Thursday, April 7, 2011

Rescue Diver Course

The PADI Rescue Diver Course is one of the most rewarding courses you could ever do as a diver. Ask any recreational diver which course they enjoyed the most, and the majority with say it was Rescue. PADI call the Rescue Diver Course: SERIOUS FUN. And it is just that, it is a serious topic and you do learn some serious and challenging stuff, but it is loads of fun.

As like any other PADI course, there is some theory involved. The theory for Rescue can be done via e-learning. So this reduces the classroom time and also allows the students to learn at their own pace. The e-learning is also effective as it is interactive with video, sound and words - multimedia study at the students' place can only lead to an enhanced learning experience! This approach allows greater learning opportunities for students who may learn better by reading or listening, or those who need to take it at a slower place. The e-learning can be stopped, paused and re-run as many times as the student needs to understand the learning objectives. This takes the pressure off the instructor and the student, which is a win-win situation.

Normally the course starts off with some review of skills you learnt in the Open Water Diver Course about self rescue. You go over things such as tows, cramp release, airway control, controlling vertigo and alternate air source use.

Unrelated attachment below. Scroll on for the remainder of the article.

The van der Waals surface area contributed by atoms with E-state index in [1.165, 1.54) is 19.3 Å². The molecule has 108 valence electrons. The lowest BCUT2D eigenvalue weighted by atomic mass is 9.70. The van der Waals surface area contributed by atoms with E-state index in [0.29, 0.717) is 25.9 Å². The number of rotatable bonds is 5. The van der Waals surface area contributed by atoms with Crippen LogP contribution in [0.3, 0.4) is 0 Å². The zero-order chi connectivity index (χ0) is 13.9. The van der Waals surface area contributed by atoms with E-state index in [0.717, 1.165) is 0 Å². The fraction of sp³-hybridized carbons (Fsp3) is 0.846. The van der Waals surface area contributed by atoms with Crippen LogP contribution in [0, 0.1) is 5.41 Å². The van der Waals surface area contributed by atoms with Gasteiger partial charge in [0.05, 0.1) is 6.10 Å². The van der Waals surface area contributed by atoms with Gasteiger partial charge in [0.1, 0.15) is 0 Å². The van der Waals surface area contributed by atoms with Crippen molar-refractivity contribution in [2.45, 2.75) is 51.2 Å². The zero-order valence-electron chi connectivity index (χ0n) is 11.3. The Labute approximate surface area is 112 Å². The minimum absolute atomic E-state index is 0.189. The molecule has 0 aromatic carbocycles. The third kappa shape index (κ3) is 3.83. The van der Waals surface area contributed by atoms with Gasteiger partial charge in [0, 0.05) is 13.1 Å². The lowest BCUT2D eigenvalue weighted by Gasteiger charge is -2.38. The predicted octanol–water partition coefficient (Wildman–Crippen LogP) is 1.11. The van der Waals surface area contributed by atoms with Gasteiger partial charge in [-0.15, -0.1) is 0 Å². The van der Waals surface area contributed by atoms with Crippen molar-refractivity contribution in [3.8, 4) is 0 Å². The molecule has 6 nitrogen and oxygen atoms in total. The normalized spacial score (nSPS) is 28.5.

Afterwards you learn how to evaluate a diver who is stressed, how to recognise and approach a tired diver and a panic diver. You will go through both surface approaches and underwater approaches. There are many ways to approach a panic/tired diver on the surface, and you will go through all the different options. Because every diver is a different gender and size, there is not one correct way to rescue a diver. You will practice different ways and find methods that can help you to adapt to any situation, plus you'll learn the advantages and disadvantages of each approach, so that you can best decide which one to use.

Another rescue exercise you learn is how to handle unresponsive divers at the surface and on the bottom. With the unresponsive diver on the bottom, you will learn different techniques on how to bring them to the surface, and then how to administer in-water rescue breathing. You'll learn how to decide if you must start to remove their equipment or not whilst towing them to safety.